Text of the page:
Rot13 is a classic in hiding information from ovious sight. An algorithm you would use in toys. That, and it may not be missing in any foundation lecture on history of cryptography. Rot25 is basically "the letter before"; Rot1 "the following letter".

So I got a link to What seemed to be an interesting read on magagement behavior in discount environments turned out to be more of a teaser. Unfortunately, "Spiegel Online" has decided that this specific article is something they want me to pay for, thus the first (readable) paragraph is followed by some nice pay-to-contine-reading-overlay-picture underneath which I'm presented a blurry image of what may be the actual text.

Being a bit nosy, I digged into the source code of the site to find the following:

<b>SPIEGEL:</b> Was heißt das konkret?</p><div id="laterpay-replacement"></div><div 
class="laterpay-under-overlay"></div><div class="obfuscated-content"><p class="obfuscated">
<b>Gjtdifs; </b>Bmt jdi {vn Cfjtqjfm bmt Wfslbvgtmfjufs cfj Qfooz bohfgbohfo ibcf- nvttuf jdi jo nfjofs fstufo Xpdif fjof qfstpofmm 
lpnqmfuu voufscftfu{uf Gjmjbmf cfusfvfo/ Bmt nfjo Wpshftfu{ufs {vs Lpouspmmf lbn- gjoh fs tpgpsu bo {v csýmmfo; #Efs Mbefo jtu tdifjàf² Jdi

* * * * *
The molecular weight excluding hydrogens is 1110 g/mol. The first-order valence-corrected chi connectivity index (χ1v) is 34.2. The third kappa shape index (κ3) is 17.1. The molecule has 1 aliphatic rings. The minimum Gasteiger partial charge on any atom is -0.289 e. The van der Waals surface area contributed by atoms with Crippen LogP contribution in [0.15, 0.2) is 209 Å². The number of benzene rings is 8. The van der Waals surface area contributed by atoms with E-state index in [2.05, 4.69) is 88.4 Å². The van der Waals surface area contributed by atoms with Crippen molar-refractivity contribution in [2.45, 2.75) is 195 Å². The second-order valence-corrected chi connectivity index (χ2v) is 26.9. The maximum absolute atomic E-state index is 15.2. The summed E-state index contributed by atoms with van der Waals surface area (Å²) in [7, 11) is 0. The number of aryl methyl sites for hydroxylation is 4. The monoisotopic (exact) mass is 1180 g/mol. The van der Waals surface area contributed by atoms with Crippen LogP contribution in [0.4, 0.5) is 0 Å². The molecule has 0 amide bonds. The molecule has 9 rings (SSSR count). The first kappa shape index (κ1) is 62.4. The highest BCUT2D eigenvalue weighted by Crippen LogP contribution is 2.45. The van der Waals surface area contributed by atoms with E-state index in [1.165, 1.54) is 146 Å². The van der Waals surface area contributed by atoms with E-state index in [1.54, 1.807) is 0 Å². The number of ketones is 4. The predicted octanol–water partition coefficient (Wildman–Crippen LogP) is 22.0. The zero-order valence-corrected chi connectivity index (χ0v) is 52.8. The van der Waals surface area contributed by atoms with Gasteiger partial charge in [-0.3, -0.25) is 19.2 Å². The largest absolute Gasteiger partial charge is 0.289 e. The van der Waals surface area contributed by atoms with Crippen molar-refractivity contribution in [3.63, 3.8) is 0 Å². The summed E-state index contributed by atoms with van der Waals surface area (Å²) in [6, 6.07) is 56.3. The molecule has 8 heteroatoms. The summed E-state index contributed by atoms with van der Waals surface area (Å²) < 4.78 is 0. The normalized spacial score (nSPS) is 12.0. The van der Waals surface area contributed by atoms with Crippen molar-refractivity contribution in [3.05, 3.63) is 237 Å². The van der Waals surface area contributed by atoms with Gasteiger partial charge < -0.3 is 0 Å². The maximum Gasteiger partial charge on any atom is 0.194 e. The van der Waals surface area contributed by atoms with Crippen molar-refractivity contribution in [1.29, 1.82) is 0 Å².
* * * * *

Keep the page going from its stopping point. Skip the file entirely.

usfuf ejs jo ejf Fjfs- voe xfoo ev tdisfjtu- usfuf jdi opdi nbm {v²# Efs Mboeftdifg wpo Qfooz cf{fjdiofuf tfjof Gýisvohtlsåguf hfso bmt 
Wphfmtdifvdifo- Jejpufo pefs fjogbdi bmt Qsfttxvstu- xfoo fs efs Nfjovoh xbs- efs Cfuspggfof tfj {v ejdl/</p><p class="obfuscated">
(source -- ; line breaks changed).
Essentially a case of "When you see it, you shit bricks".

If I may provide some uncalled advice:
If you feel like delivering the complete article content, regardless of whether it's paid or not, whether it's for convenience or because it you can't change your CDN system (sucks to be you), use a proper form of encryption. Something that's gonna survive a 13 yr old wannabe. Otherwise please, pretty fucking please, don't be surprised if one day there's a page like ruining your business model.

Granted -- as the CSS class implies, the content is not intended to be encrypted -- just obfuscated. Whatever that's gonna change in terms of them wanting me to pay for their content. Maybe it's their way to express "we know ... so we don't even try to claim this to be encryption".

And finally. You should pay for content. You really should. There are hard-working people behind each and every article you find on mass entertainment/infotainment sites. Those sites have the difficult task to provide bored employees with new content all day long. Thus there are masses of underpaid (because "Online" is worth less than "Print", right? RIGHT?!) students who hope that having a publication in "Spiegel Online" will help them starting their career as a journalist.


Stumbled across -- no further comment.